I grew up in a traditional church in small-town Texas and still remember people joining that church. Whether after a year or on their first Sunday, people walked the red-carpet aisle during the final hymn, and chatted with the pastor for a moment. The pastor announced the new members, people clapped, and a Polaroid was taken to adorn the foyer wall. The church I attended during grad school had more of a process: people attended a class, agreed to support the church’s doctrine and leaders, and signed a form. (They were still announced with a snapshot, though now with a Kodak disposable.)
Two churches, one unified goal: they got new members.
Then church members could do whatever they wanted, as long as they came on Sundays and gave to the offering. (As one pastor I know joked, between those two options even Sundays were less important!) In the Bible, however, the picture of “membership” is not about accountability or liability; it isn’t about a finish line or signed form. The word “members” in the New Testament speaks to relationships: it was a starting line for the long race of devotion and discipleship God’s people committed themselves to (2 Tim. 4:7).
Rather than joining an organization – like a “member” of a social club God calls followers of Jesus “members” of each other! Those in a local church are as integrated into each other’s lives, and as vital to each other’s spirituality and sustenance, as a right hand to a left, or an eye to a foot. God’s church is “the body of Christ.” Our mouths, noses, and ears serve different roles in our heads, but exist mere centimeters from each other and need each other. A body’s functions are incomplete with any part missing.
With that foundation, read the apostle Paul’s words: “Just as the body is one and has many members, and all the members of the body, though many, are one body, so it is with Christ” (1 Cor. 12:12). A new “member” committing to a local church is like an arm offering to serve a physical body who is missing an arm. To function well, the arm needs a hand to grip its load, eyes to see where to take the object it lifted, etc. That “member” imagery describes the depth of need Jesus’ followers have for each other: no foot can declare independence and thrive if isolated from the rest of the body; nor can an eye reject the body parts it sees as unneeded. If we think in terms of literal bodies, such thoughts would be ridiculous!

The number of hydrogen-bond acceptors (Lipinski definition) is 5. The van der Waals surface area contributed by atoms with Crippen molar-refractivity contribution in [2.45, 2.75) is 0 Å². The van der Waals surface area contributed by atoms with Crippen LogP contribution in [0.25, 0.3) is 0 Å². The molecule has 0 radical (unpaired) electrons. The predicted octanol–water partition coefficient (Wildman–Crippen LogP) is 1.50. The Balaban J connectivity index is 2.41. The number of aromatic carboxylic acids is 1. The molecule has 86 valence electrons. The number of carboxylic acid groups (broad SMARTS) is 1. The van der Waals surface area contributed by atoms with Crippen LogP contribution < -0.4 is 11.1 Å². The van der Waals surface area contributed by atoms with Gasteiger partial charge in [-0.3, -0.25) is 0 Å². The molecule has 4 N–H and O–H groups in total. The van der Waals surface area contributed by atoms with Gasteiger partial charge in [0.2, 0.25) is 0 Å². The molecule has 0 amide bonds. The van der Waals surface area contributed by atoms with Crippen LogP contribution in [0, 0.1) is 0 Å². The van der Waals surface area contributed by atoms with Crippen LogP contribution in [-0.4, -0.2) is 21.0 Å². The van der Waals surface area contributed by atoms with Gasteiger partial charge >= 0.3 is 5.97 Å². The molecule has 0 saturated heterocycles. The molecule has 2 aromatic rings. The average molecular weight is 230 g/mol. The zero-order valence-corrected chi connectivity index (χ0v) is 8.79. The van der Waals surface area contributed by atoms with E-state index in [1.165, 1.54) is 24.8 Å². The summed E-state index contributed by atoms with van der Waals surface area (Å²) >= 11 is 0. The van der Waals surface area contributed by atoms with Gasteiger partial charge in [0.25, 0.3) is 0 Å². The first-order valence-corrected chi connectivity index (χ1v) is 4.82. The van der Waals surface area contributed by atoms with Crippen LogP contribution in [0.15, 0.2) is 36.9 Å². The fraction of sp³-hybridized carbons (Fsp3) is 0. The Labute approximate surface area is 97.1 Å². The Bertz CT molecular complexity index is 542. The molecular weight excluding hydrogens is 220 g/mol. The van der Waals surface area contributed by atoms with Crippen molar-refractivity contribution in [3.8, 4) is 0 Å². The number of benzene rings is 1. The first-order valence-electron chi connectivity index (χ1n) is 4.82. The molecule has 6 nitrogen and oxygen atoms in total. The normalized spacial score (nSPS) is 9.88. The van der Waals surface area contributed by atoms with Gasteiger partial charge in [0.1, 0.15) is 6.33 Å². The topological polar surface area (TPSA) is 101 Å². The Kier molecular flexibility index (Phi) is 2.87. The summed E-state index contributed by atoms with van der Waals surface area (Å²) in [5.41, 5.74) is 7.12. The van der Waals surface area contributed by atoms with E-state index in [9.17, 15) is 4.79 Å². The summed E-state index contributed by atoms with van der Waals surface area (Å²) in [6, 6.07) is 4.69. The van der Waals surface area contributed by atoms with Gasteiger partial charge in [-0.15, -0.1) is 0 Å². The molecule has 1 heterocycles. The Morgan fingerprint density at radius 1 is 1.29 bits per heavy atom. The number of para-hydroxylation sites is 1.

The physical body makes a spiritual point: God’s people need each other.
Whether a church has a formal “membership process” or not, each follower of Jesus is a “member,” designed to fit a “body.” We need each other’s gifts, experiences, and faith, and others need ours. Paul describes this more specifically: “We, though many, are one body in Christ, and individually members one of another” (Rom. 12:5). The commitment between God’s people is not about legality, finance, or event attendance; it’s about intertwined lives and devotion to each other.
Only when Jesus’ followers realize that our spiritual interconnectedness echoes our very bones, muscles, and organs working together do many biblical images come alive. We cannot “let love be genuine, [or] love one another with brotherly affection” without interpersonal relationship.
Adapted from A Field Guide for Genuine Community: 25 Days and 101 Ways to Move from Façade to Family by Ben Connelly (© 2021). Published by Moody Publishers. Used by permission.